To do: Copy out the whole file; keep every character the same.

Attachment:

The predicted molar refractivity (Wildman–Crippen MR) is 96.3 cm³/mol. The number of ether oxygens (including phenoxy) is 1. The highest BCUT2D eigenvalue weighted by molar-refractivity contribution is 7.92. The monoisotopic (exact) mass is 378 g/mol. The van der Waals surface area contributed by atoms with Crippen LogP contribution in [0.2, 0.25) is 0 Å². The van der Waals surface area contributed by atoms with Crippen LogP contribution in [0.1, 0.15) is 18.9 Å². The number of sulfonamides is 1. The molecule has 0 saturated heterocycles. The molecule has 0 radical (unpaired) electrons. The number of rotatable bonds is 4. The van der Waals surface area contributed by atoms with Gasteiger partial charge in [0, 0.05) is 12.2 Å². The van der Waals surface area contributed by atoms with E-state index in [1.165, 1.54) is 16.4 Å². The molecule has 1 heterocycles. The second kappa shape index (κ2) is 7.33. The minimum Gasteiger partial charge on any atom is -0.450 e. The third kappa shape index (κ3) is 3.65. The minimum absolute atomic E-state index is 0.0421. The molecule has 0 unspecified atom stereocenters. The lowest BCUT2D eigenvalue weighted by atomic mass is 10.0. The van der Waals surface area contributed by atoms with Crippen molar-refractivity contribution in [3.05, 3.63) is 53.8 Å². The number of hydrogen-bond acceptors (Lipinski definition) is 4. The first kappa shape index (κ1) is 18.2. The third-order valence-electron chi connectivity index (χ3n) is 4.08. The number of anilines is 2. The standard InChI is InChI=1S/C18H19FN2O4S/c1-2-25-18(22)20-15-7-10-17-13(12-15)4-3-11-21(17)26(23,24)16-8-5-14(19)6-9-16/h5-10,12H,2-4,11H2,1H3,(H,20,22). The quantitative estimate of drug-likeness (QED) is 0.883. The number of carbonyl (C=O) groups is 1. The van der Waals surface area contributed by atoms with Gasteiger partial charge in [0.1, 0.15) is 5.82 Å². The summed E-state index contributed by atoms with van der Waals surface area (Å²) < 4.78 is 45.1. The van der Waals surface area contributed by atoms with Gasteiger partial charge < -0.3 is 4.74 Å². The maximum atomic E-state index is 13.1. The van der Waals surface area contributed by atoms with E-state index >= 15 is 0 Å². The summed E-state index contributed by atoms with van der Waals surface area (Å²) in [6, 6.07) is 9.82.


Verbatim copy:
The predicted molar refractivity (Wildman–Crippen MR) is 96.3 cm³/mol. The number of ether oxygens (including phenoxy) is 1. The highest BCUT2D eigenvalue weighted by molar-refractivity contribution is 7.92. The monoisotopic (exact) mass is 378 g/mol. The van der Waals surface area contributed by atoms with Crippen LogP contribution in [0.2, 0.25) is 0 Å². The van der Waals surface area contributed by atoms with Crippen LogP contribution in [0.1, 0.15) is 18.9 Å². The number of sulfonamides is 1. The molecule has 0 saturated heterocycles. The molecule has 0 radical (unpaired) electrons. The number of rotatable bonds is 4. The van der Waals surface area contributed by atoms with Gasteiger partial charge in [0, 0.05) is 12.2 Å². The van der Waals surface area contributed by atoms with E-state index in [1.165, 1.54) is 16.4 Å². The molecule has 1 heterocycles. The second kappa shape index (κ2) is 7.33. The minimum Gasteiger partial charge on any atom is -0.450 e. The third kappa shape index (κ3) is 3.65. The minimum absolute atomic E-state index is 0.0421. The molecule has 0 unspecified atom stereocenters. The lowest BCUT2D eigenvalue weighted by atomic mass is 10.0. The van der Waals surface area contributed by atoms with Crippen molar-refractivity contribution in [3.05, 3.63) is 53.8 Å². The number of hydrogen-bond acceptors (Lipinski definition) is 4. The first kappa shape index (κ1) is 18.2. The third-order valence-electron chi connectivity index (χ3n) is 4.08. The number of anilines is 2. The standard InChI is InChI=1S/C18H19FN2O4S/c1-2-25-18(22)20-15-7-10-17-13(12-15)4-3-11-21(17)26(23,24)16-8-5-14(19)6-9-16/h5-10,12H,2-4,11H2,1H3,(H,20,22). The quantitative estimate of drug-likeness (QED) is 0.883. The number of carbonyl (C=O) groups is 1. The van der Waals surface area contributed by atoms with Gasteiger partial charge in [0.1, 0.15) is 5.82 Å². The summed E-state index contributed by atoms with van der Waals surface area (Å²) < 4.78 is 45.1. The van der Waals surface area contributed by atoms with Gasteiger partial charge < -0.3 is 4.74 Å². The maximum atomic E-state index is 13.1. The van der Waals surface area contributed by atoms with E-state index >= 15 is 0 Å². The summed E-state index contributed by atoms with van der Waals surface area (Å²) in [6, 6.07) is 9.82.